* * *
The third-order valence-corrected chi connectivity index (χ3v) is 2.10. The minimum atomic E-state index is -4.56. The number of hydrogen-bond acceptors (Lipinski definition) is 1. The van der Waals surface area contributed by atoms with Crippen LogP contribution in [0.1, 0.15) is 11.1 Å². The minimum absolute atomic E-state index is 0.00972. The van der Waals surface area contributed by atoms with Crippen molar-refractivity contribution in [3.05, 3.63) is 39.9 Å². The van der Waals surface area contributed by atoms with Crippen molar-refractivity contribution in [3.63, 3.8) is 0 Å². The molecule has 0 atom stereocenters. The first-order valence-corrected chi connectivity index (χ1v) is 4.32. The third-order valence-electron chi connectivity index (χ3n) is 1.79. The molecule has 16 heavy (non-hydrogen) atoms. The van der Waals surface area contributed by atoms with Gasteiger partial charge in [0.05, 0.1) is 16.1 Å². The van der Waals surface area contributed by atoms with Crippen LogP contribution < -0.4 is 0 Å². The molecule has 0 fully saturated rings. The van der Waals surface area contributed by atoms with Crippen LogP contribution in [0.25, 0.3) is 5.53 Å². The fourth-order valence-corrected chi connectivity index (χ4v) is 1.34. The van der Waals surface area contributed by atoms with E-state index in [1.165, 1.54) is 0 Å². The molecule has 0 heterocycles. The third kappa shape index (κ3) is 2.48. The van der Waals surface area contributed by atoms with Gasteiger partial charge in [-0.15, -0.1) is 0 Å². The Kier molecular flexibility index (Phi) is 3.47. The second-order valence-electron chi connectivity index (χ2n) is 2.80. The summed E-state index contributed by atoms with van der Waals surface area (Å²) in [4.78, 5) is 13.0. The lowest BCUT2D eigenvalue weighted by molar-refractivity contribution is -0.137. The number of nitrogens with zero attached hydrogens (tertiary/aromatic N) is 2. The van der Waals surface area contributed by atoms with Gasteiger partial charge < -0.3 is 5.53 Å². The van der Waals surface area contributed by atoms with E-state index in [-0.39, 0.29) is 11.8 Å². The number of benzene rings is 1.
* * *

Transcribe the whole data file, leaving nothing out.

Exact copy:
The third-order valence-corrected chi connectivity index (χ3v) is 2.10. The minimum atomic E-state index is -4.56. The number of hydrogen-bond acceptors (Lipinski definition) is 1. The van der Waals surface area contributed by atoms with Crippen LogP contribution in [0.1, 0.15) is 11.1 Å². The minimum absolute atomic E-state index is 0.00972. The van der Waals surface area contributed by atoms with Crippen molar-refractivity contribution in [3.05, 3.63) is 39.9 Å². The van der Waals surface area contributed by atoms with Crippen molar-refractivity contribution in [3.63, 3.8) is 0 Å². The molecule has 0 atom stereocenters. The first-order valence-corrected chi connectivity index (χ1v) is 4.32. The third-order valence-electron chi connectivity index (χ3n) is 1.79. The molecule has 16 heavy (non-hydrogen) atoms. The van der Waals surface area contributed by atoms with Gasteiger partial charge in [0.05, 0.1) is 16.1 Å². The van der Waals surface area contributed by atoms with Crippen LogP contribution < -0.4 is 0 Å². The molecule has 0 fully saturated rings. The van der Waals surface area contributed by atoms with Crippen LogP contribution in [0.25, 0.3) is 5.53 Å². The fourth-order valence-corrected chi connectivity index (χ4v) is 1.34. The van der Waals surface area contributed by atoms with E-state index in [1.165, 1.54) is 0 Å². The molecule has 0 heterocycles. The third kappa shape index (κ3) is 2.48. The van der Waals surface area contributed by atoms with Gasteiger partial charge in [-0.15, -0.1) is 0 Å². The Kier molecular flexibility index (Phi) is 3.47. The second-order valence-electron chi connectivity index (χ2n) is 2.80. The summed E-state index contributed by atoms with van der Waals surface area (Å²) in [4.78, 5) is 13.0. The lowest BCUT2D eigenvalue weighted by molar-refractivity contribution is -0.137. The number of nitrogens with zero attached hydrogens (tertiary/aromatic N) is 2. The van der Waals surface area contributed by atoms with Gasteiger partial charge < -0.3 is 5.53 Å². The van der Waals surface area contributed by atoms with E-state index in [-0.39, 0.29) is 11.8 Å². The number of benzene rings is 1.